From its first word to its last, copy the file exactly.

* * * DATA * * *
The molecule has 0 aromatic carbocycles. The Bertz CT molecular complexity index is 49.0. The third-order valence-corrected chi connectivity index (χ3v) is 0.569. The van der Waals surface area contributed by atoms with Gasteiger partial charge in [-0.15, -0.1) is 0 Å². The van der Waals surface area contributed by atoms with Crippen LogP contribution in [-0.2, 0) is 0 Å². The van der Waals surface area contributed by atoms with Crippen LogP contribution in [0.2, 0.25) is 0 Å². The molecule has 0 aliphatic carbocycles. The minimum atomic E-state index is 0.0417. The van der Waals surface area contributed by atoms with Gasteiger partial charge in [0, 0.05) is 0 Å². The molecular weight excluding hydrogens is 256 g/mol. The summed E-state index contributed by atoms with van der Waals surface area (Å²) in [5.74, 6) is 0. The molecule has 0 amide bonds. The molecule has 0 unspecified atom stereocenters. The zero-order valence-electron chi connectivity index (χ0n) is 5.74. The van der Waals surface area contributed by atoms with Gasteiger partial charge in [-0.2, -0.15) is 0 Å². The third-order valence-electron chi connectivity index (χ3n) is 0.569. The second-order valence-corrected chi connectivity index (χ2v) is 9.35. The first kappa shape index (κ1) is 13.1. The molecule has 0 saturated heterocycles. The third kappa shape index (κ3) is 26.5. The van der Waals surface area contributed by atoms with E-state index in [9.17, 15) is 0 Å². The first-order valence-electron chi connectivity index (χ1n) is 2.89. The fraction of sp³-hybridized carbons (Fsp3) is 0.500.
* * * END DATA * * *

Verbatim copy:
The molecule has 0 aromatic carbocycles. The Bertz CT molecular complexity index is 49.0. The third-order valence-corrected chi connectivity index (χ3v) is 0.569. The van der Waals surface area contributed by atoms with Gasteiger partial charge in [-0.15, -0.1) is 0 Å². The van der Waals surface area contributed by atoms with Crippen LogP contribution in [-0.2, 0) is 0 Å². The van der Waals surface area contributed by atoms with Crippen LogP contribution in [0.2, 0.25) is 0 Å². The molecule has 0 aliphatic carbocycles. The minimum atomic E-state index is 0.0417. The van der Waals surface area contributed by atoms with Gasteiger partial charge in [0, 0.05) is 0 Å². The molecular weight excluding hydrogens is 256 g/mol. The summed E-state index contributed by atoms with van der Waals surface area (Å²) in [5.74, 6) is 0. The molecule has 0 amide bonds. The molecule has 0 unspecified atom stereocenters. The zero-order valence-electron chi connectivity index (χ0n) is 5.74. The van der Waals surface area contributed by atoms with Gasteiger partial charge in [-0.2, -0.15) is 0 Å². The third-order valence-electron chi connectivity index (χ3n) is 0.569. The second-order valence-corrected chi connectivity index (χ2v) is 9.35. The first kappa shape index (κ1) is 13.1. The molecule has 0 saturated heterocycles. The third kappa shape index (κ3) is 26.5. The van der Waals surface area contributed by atoms with E-state index in [9.17, 15) is 0 Å². The first-order valence-electron chi connectivity index (χ1n) is 2.89. The fraction of sp³-hybridized carbons (Fsp3) is 0.500.